The marine transport asset class can also offer investors substantial tax benefits due to the naturally depreciating values of the shipping vessels. Under current IRS rules, an owner of inland marine equipment can depreciate 100% of the value of the asset in the first year of ownership, creating a meaningful tax shield for investors. Simply put, investors can leverage those values by using them to offset the 10% yields commonly seen. This strategy may be deployed for several years, until those deferred taxes are recaptured as long-term capital gains, only after the investment is sold.
“In the lead-up to that moment, the tax benefits can be significant,” notes Krikelas.
Risk Protection Through Diversification
The solid fundamentals attached to marine asset investments have historically resulted in 10% annual distributions paid on a quarterly basis—numbers particularly attractive to investors eager to generate a respectable cash flow yield, especially during a time when the 10-year treasury is yielding a mere 2%. But for many, the equity market is no less problematic.4
“Every day, there’s something to worry about—a war, a pandemic, another economic meltdown like the one we saw back in 2008. People are afraid to put all of their eggs in one stock market basket, and investors desire cash flow as well as an inflation hedge, so this asset class is a perfect differentiator,” says Krikelas.
The diversification baked into these types of river transport funds is yet another draw. For one thing, the type of products shipped are wide-ranging in scope. They may include raw materials, manufactured goods, coal, and farm products vital to the U.S. economy.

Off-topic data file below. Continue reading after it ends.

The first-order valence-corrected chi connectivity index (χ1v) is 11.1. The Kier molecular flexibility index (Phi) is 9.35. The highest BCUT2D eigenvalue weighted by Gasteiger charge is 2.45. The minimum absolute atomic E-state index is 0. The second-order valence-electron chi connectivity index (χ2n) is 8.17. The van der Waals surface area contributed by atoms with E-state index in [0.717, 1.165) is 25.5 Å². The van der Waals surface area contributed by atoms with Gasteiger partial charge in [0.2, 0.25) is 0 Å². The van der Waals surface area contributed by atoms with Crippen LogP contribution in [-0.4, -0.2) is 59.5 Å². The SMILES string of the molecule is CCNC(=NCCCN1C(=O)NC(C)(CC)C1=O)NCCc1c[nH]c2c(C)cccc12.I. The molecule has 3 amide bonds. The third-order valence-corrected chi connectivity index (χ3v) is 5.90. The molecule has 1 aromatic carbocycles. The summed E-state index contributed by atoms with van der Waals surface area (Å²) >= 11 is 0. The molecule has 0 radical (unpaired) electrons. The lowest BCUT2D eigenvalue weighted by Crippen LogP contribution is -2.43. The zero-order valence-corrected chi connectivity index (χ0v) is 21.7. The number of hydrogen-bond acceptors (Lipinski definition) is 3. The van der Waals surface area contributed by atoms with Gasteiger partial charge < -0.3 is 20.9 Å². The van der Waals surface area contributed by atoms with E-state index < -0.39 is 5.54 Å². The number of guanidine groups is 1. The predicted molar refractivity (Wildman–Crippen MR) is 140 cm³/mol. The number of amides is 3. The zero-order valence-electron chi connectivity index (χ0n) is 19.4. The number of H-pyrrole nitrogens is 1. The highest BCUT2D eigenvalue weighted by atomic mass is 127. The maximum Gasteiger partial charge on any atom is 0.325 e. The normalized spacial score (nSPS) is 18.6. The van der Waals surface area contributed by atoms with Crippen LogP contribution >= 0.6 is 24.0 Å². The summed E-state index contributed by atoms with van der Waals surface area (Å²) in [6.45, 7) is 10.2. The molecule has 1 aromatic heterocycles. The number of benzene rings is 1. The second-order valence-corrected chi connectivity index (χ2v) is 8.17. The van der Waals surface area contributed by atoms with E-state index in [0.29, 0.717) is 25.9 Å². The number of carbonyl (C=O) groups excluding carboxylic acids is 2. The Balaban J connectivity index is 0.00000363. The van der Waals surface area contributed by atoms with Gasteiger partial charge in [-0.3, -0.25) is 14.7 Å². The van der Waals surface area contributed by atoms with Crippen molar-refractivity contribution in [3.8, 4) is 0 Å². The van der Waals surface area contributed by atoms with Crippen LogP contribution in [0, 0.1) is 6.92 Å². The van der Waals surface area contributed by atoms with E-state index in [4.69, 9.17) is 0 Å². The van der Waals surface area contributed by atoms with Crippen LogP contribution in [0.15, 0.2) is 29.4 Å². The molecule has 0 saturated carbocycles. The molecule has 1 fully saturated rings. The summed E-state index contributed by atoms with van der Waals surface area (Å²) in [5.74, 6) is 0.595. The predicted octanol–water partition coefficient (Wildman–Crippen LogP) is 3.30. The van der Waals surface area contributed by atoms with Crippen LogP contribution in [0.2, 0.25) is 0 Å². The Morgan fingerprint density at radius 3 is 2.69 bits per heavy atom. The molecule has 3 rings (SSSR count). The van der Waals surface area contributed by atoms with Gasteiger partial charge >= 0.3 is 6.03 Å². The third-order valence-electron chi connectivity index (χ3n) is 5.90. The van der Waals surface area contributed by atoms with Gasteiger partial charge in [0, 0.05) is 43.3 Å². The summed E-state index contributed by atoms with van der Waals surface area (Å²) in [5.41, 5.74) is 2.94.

“It’s not like these funds lease vessels to operators who are shipping just one commodity that could present a concentration risk,” explains Krikelas. “So, even if one class of goods goes through a tough spot, it’s not going to cripple the entire portfolio.”
Beyond the goods transported, the staggered leasing terms likewise offer diversification, mainly because the expirations and renewals are laddered throughout the portfolio. And given that a lease matures every three months or so, the prices of the renewed contracts regularly climb higher to outpace inflation.
To access this and other institutional-grade, private investment strategies, Westmount has created and manages a multi-strategy, multi-asset class fund of funds. The fund seeks to generate an annualized 8%+ total return over a full market cycle with tax-advantaged, quarterly cash flow distributions and low volatility by investing primarily in private credit, private equity and real estate strategies.
Call us at 310-556-2502, visit westmount.com/alternatives, or contact your Westmount advisor directly to learn more.
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1U.S. Department of Transportation: https://www.maritime.dot.gov/sites/marad.dot.gov/files/docs/resources/3711/waterworksrev.pdf
2Livingston International: https://www.livingstonintl.com/services/freight-and-transportation/barge-services
3Maritime Partners. Additional information available upon request.
This report was prepared by Westmount Asset Management, LLC (“Westmount”), and is not intended for further distribution. Westmount is registered as an investment advisor with the U.S. Securities and Exchange Commission. The information contained in this report was prepared using sources that Westmount believes are reliable, but does not guarantee its accuracy. The information reflects subjective judgments, assumptions and Westmount’s opinion on the date made and may change without notice. Westmount undertakes no obligation to update this information. It is for information purposes only and should not be used or construed as investment, legal or tax advice, nor as an offer to sell or a solicitation of an offer to buy any security. No part of this report may be copied in any form, by any means, or redistributed, published, circulated or commercially exploited in any manner without Westmount’s prior written consent.